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History - The invasion of Czechoslovakia
1938 - March the 28th 1938 - Sudetenland crisis begins
April the 24th - SdP issued the Carlsbad Decrees
April the 26th - Czechoslovak government accepted Henlein’s Home Rule demands
May the 20th - Czechoslovak government in response to rumors of German troop movements had ordered its troops to the German border.
August - Chamberlain sends in lord Runciman to negotiate a settlement between the SdP and the Czechoslovak government (failed)
September the 29th/30th – Chamberlain appeases, Munich Agreement signed

Czechoslovakia had a modern army, border fortifications and alliances and agreements which could have countered Hitler, would have Chamberlain not appeased again. But as a result of the agreement, Czechoslovakia had lost its border fortifications, 70% of its iron/steel production, 70% of its electrical power, 3.5 million inhabitants, and the Škoda armament Works to Germany. On October the 5th, Benes resigned. The initial occupation of Czechoslovak territory commenced on the day the agreement was signed.
The First Vienna Award

Czechoslovakia began crumbling to pieces soon after. The First Vienna Award was a result of the Munich Agreement, which in early November of 1938 forced Czechoslovakia to cede a third of the Slovak territory (entire southern part) to Hungary. Germany and Italy were behind the pressure made on Czechoslovakia, and as a result of the award, Poland occupied some little territory after as well. It is interesting to note, that soon after the Munich Agreement 115,000 Czechs and 30,000 Germans fled to the remaining rump of Czechoslovakia.

On 5th October 1938, autonomous Slovak government led by a Christian priest Jozef Tiso was formed. On 8th October, Subcarpathian Ruthenia declared an autonomous government. The pro-Ukrainian faction, led by Avhustyn Voloshyn, gained control of the local government and Subcarpathian Ruthenia was renamed Carpatho-Ukraine. In November, Emil Hácha succeeded Beneš, and became the president of the federated Second Republic, renamed Czecho-Slovakia and consisting of three parts: Bohemia and Moravia, Slovakia, and Carpatho-Ukraine. Without its natural frontier and having lost its costly system of border fortification, the new state was militarily defenseless, though it began building new forts along its new border. In January 1939, negotiations between Germany and Poland broke down. Hitler, wanting war with Poland, needed to eliminate Czechoslovakia first. German invasion of Bohemia and Moravia began on the morning of March 15. Hitler also negotiated with the Slovak People's Party and with Hungary to prepare the dismemberment of the republic before the invasion. On March 13, he invited Jozef Tiso to Berlin and on March 14, the Slovak Diet convened and unanimously declared Slovak independence. Carpatho-Ukraine also declared independence but Hungarian troops occupied it on March 15 and eastern Slovakia on March 23. Hitler summoned President Hácha to Berlin and during the early hours of March 15, informed him of the German invasion. Under the threat of a Luftwaffe attack on Prague, Hitler persuaded Hácha to order the capitulation of the Czechoslovak army. On the morning of March 15, German troops entered Bohemia and Moravia, meeting no resistance. The Hungarian invasion of Carpatho-Ukraine encountered some resistance, but the Hungarian army quickly crushed it. On March 16, Hitler went to Czechoslovakia and from Prague Castle proclaimed Bohemia and Moravia a German protectorate. Although the Czechoslovak army, supported by some new forts along the new border, was ready to fight, for the second time in its history, weakened by foreign aggression and internal tensions, Czechoslovakia gave up peacefully.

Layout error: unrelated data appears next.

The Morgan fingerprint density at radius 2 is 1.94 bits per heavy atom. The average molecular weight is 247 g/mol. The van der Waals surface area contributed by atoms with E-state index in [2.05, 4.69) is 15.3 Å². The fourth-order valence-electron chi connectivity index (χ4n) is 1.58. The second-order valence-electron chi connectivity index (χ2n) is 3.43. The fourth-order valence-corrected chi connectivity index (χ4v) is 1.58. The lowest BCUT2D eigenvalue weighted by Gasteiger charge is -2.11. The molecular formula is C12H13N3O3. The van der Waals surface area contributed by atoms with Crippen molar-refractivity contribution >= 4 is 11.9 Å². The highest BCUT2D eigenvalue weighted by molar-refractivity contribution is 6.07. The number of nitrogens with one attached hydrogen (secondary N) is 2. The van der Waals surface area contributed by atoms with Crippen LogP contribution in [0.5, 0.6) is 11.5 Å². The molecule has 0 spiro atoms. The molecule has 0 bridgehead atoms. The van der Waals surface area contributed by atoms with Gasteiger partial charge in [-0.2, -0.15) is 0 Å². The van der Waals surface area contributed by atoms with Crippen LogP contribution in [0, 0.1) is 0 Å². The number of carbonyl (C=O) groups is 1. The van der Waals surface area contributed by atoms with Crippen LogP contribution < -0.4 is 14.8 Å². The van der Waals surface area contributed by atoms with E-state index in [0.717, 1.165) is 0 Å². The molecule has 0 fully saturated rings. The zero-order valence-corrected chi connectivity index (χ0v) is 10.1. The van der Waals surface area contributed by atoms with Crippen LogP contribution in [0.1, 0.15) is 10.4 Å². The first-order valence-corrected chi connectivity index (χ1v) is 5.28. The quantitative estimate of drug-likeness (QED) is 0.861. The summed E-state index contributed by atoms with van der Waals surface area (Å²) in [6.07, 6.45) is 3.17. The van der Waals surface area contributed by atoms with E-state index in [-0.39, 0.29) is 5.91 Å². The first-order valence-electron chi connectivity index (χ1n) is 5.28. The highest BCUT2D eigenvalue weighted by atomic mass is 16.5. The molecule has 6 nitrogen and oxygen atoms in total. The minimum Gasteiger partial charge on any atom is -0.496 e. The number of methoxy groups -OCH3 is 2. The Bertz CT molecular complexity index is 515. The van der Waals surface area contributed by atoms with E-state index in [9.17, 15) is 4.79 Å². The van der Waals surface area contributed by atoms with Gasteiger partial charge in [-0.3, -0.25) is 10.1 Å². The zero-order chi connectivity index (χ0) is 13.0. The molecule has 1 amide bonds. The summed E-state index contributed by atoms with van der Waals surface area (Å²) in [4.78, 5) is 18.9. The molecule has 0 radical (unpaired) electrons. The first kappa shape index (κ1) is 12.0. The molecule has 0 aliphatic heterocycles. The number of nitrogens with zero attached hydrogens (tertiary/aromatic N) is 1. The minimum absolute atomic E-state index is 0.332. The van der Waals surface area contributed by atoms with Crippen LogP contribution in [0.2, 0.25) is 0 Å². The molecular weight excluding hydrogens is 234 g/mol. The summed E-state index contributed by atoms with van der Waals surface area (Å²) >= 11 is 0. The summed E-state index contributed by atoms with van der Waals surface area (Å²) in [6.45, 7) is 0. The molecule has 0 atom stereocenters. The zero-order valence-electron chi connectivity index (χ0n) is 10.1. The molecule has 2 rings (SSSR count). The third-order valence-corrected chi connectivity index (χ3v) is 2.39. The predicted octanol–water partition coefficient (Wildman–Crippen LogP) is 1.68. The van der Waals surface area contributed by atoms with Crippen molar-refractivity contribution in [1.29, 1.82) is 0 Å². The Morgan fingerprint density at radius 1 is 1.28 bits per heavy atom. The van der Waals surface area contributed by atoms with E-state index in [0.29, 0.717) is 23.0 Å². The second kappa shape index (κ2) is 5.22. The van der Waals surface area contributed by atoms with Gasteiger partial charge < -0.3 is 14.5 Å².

When Mussolini saw how easily and without any resistance Hitler gained more territory, he decided to invade Albania. Also, Britain and France gave Poland guarantees of aid in case of invasion, and expanded their influence even further, making treaties with Greece and Romania.



Marek Rapant
British International School of Bratislava


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Bratislava History Project
British International School of Bratislava
Peknikova 6, 841 02 Bratislava
+ 421 2 6930 7081 info@bisb.sk


Contact : Richard Jones-Nerzic